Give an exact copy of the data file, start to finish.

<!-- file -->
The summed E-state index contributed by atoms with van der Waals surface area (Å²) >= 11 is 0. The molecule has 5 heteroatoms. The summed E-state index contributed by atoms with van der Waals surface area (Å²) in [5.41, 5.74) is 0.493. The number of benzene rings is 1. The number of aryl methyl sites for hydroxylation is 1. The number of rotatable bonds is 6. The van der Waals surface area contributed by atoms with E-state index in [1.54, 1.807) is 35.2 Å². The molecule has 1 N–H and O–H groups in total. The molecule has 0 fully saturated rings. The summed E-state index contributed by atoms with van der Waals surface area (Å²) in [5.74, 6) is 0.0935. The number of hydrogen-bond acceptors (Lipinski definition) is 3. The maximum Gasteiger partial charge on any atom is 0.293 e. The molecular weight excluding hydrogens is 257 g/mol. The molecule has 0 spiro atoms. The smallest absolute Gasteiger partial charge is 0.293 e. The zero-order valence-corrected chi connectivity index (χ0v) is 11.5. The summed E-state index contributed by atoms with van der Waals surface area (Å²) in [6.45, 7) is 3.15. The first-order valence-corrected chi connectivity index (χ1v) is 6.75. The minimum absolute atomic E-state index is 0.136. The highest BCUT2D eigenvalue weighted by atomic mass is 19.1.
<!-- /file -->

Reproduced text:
The summed E-state index contributed by atoms with van der Waals surface area (Å²) >= 11 is 0. The molecule has 5 heteroatoms. The summed E-state index contributed by atoms with van der Waals surface area (Å²) in [5.41, 5.74) is 0.493. The number of benzene rings is 1. The number of aryl methyl sites for hydroxylation is 1. The number of rotatable bonds is 6. The van der Waals surface area contributed by atoms with E-state index in [1.54, 1.807) is 35.2 Å². The molecule has 1 N–H and O–H groups in total. The molecule has 0 fully saturated rings. The summed E-state index contributed by atoms with van der Waals surface area (Å²) in [5.74, 6) is 0.0935. The number of hydrogen-bond acceptors (Lipinski definition) is 3. The maximum Gasteiger partial charge on any atom is 0.293 e. The molecular weight excluding hydrogens is 257 g/mol. The molecule has 0 spiro atoms. The smallest absolute Gasteiger partial charge is 0.293 e. The zero-order valence-corrected chi connectivity index (χ0v) is 11.5. The summed E-state index contributed by atoms with van der Waals surface area (Å²) in [6.45, 7) is 3.15. The first-order valence-corrected chi connectivity index (χ1v) is 6.75. The minimum absolute atomic E-state index is 0.136. The highest BCUT2D eigenvalue weighted by atomic mass is 19.1.